Tradition, with its ritual element, is a way of recapturing the past for a while, often in the company of others with a shared set of traditions. The values and ethics in our Human Faith model emphasize growth, expansion and testing limits. Tradition offers an occasional break from that, for a restorative breath.
Histories of traditions:
- John Bentley, Herbert Ziegler and Heather Streets Salter, Traditions & Encounters: A Brief Global History (McGraw Hill Education, 4th Edition, 2015).
- Nepia Muhalka, Rethinking Oral History and Tradition: An Indegenous Perspective (Oxford University Press, 2019).
- Jan M. Vansina, Oral Tradition as History (James Curley, 1985).
- A.N. Wilson, The Elizabethans (Farrar, Straus & Giroux, 2012): on influential Brits who created a culture steeped in tradition and, simultaneously, in innovation.
- William Theodore de Bary and Irene Bloom, eds., Sources of Chinese Tradition (Columbia University Press, 2nd edition, 1999): From Earliest Times to 1600 (Volume 1); From 1600 Through the Twentieth Century (Volume 2).
- William Theodore de Bary, Carol Gluck and Arthur Tiedermann, eds., Sources of Japanese Tradition (Columbia University Press, 2nd edition, 2002): Volume 1: From Earliest Times to 1600; Volume 2: 1600 to 2000.
- Ainslie Thomas Embree, Stephen H. Hay and William Theodore de Bary, eds., Sources of Indian Tradition(Columbia University Press, 2nd edition 1988): Volume 1: From the Beginning to 1800; Volume 2: Modern India and Pakistan.
- William Theodore de Bary and Peter H. Lee, eds.,Sources of Korean Tradition (Columbia University Press, 2nd edition, 1996): Volume 1: From Early Times Through the Sixteenth Century; Volume 2: From the Sixteenth to the Twentieth Centuries.
- George Dutton, Jayne Werner and John Whitmore, eds., Sources of Vietnamese Tradition (Columbia University Press, 2012).
- Kurtis R. Schaeffer, Matthew Kapstein and Gray Tuttle, eds., Sources of Tibetan Tradition (Columbia University Press, 2013).
- William Theodore de Bary, ed., Sources of East Asian Tradition, Volume 1: Premodern Asia (Columbia University Press, 2008).
- William Theodore de Bary, ed., Sources of East Asian Tradition, Volume I1: The Modern Period (Columbia University Press, 2008).
- Marvin Perry, Sources of the Western Tradition, Volume 1: From Ancient Times to the Enlightenment (Cengage Learning, 10th edition, 2018)
- Marvin Perry, Sources of the Western Tradition, Volume II: From Renaissance to the Present (Cengage Learning, 10th edition, 2018).
- Neils Peter Lemche, The Israelites in History and Tradition (Westminster John Knox Press, 1998).
Film and Stage
- The Rules of the Game, (La règle du jeu) in whichJean Renoir takes on social conventions.
- Bob & Carol & Ted & Alice, suggestingthat some social conventions are deeply rooted
- The Go-Between, a film about “a culture where social standing defines every relationship”
- Two English Girls (Les deux Anglaises et le continent), on romanceand social convention
Music: Composers, artists, and major works
Judaic culture is especially associated with tradition. I have selected two forms of music that represent aspects of that culture, broadly defined: Klezmer music, which emphasizes celebration of tradition, and music of the Sephardic Jews, which emphasizes reverence for it. Klezmer music is widely available from many sources. Music of Sephardic Jews is represented on disc by a group called The Renaissance Players, which has released albums called “Thorns of Fire”, “Apples and Honey”, “Gazelle and Flea” and “Eggplants”. See also:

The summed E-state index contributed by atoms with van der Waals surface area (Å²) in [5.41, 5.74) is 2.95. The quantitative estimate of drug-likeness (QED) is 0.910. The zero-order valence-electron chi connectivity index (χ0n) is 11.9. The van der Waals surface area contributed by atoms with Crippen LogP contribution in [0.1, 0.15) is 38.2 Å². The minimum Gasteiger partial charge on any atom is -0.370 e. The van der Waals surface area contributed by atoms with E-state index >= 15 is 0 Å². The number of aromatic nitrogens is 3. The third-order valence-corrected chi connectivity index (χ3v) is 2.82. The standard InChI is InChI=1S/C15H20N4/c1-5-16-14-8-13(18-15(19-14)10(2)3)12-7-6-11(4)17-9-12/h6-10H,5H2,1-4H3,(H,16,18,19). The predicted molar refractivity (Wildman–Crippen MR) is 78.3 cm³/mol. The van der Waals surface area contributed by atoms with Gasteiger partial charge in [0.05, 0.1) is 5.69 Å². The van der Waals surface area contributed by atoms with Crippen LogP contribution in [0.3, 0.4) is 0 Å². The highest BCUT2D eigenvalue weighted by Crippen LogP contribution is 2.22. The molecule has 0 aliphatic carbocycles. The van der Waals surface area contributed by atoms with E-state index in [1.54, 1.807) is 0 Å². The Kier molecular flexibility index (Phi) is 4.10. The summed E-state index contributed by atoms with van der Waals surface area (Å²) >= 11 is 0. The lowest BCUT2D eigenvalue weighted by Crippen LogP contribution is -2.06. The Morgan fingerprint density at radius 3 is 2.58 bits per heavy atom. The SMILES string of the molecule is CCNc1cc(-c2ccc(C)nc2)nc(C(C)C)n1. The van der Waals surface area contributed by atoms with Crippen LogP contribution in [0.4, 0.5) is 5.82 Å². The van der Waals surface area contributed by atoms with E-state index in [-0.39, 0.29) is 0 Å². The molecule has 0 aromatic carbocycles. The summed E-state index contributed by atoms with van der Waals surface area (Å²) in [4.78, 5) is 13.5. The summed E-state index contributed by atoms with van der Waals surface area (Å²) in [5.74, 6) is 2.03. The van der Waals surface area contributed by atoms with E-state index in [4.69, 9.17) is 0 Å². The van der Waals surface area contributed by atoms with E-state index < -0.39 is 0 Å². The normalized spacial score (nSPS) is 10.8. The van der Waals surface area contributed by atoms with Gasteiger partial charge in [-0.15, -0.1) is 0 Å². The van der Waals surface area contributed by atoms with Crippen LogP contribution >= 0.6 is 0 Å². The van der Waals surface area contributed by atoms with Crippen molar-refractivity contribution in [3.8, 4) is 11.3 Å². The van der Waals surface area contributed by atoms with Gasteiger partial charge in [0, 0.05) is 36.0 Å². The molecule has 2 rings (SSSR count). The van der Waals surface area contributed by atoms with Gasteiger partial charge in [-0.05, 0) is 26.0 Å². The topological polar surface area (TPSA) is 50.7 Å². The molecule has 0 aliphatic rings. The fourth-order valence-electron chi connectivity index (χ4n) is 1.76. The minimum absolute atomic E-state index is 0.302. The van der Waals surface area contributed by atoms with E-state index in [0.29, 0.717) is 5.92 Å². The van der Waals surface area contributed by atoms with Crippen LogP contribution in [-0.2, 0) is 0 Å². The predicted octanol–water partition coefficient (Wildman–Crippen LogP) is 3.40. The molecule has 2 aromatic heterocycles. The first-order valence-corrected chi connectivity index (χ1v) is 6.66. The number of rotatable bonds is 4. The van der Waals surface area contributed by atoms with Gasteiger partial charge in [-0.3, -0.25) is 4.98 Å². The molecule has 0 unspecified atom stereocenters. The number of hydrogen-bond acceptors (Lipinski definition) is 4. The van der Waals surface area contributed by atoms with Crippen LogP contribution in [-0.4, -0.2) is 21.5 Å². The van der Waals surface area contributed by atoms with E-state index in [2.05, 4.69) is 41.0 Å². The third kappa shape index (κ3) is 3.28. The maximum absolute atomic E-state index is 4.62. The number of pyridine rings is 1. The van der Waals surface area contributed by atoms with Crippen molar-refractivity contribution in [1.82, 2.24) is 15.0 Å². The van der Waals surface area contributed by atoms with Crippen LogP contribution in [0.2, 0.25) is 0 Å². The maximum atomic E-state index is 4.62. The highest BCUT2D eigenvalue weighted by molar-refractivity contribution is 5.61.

- Early Klezmer, 1908-1927
- The Chicago Klezmer Ensemble
- Kaschauer Klezmer Band
- Romanian Klezmer Tour, 2011
- Giora Feidman, “The Magic of Klezmer”
- David Krakauer
- Simon Trpčeski, “Makedonissimo”
Hamdi Benani was an Algerian singer and instrumentalist whose style and well expresses the musical traditions of his culture. He sang as though he was telling his people’s story. His albums include:
- “Nuba Nova”, with Mehdi Haddab & Speed Caravan
- “Ouyoune lehbara”
- “Jani ma jani”
- “Madhat: Sidi Brahim”
- “Ainine lahbara”
- “Belahia hamami”
- “Tahya bikoum”
- “Ana ladl saèfeya”
- “Ya landra eche keteb fel jbine”
- “El Ouard”
- “Hobi ghda be zain”
Drawing on tradition does not imply a slavish or single-minded adherence to it. As creative artists, musicians routinely layer their individual lives atop their traditions, to produce new music. Here are a few examples of that.
- BKO, “Djine Bora” (2022): Mande music from Mali infused with dance-ready rock
- Shadi Fathi & Bijan Chemirani, “Âwât” (2002): traditional Persian music, featuring Fathi on setar, with hints of contemporary influence; the album title means “great desire”
- Holst, Suites for Band (No. 1 in E-flat Major; No. 2 in F Major), reflecting British customs and traditions
- Foss, Adon Olom, on the interconnectedness of tradition
- Janáček, Jenůfa: an operatic tragedy of social conventions (performances conducted by Bolton, Mackerras and Pastorkyňa)
- Schnittke, Suite in the Old Style (1972)
Albums, from various musical traditions:
- Various artists, “Hanin: Field Music in Syria 2008/2009”
- On “LAS” (2022), bagpipers Ross Ainslie and Brìghde Chambeul team with guitarist and drummer Steven Byrnes to create joyful Scottish music on the most traditional of Scottish instruments.
- John McCusker is one of many artists whose music expresses fine aspects of tradition. His music touches on values including home, belonging and longing, always with a traditional Irish flavor. A compilation album, “The Best of John McCusker” (2023) (139’), makes the point.
- William Wordsworth, “Young England – What Is Then Become of Old”
- David Heska Wanbli Weiden, Winter Counts: A Novel (Ecco, 2020): justice is in short supply on an Indian reservation steeped in history and tradition.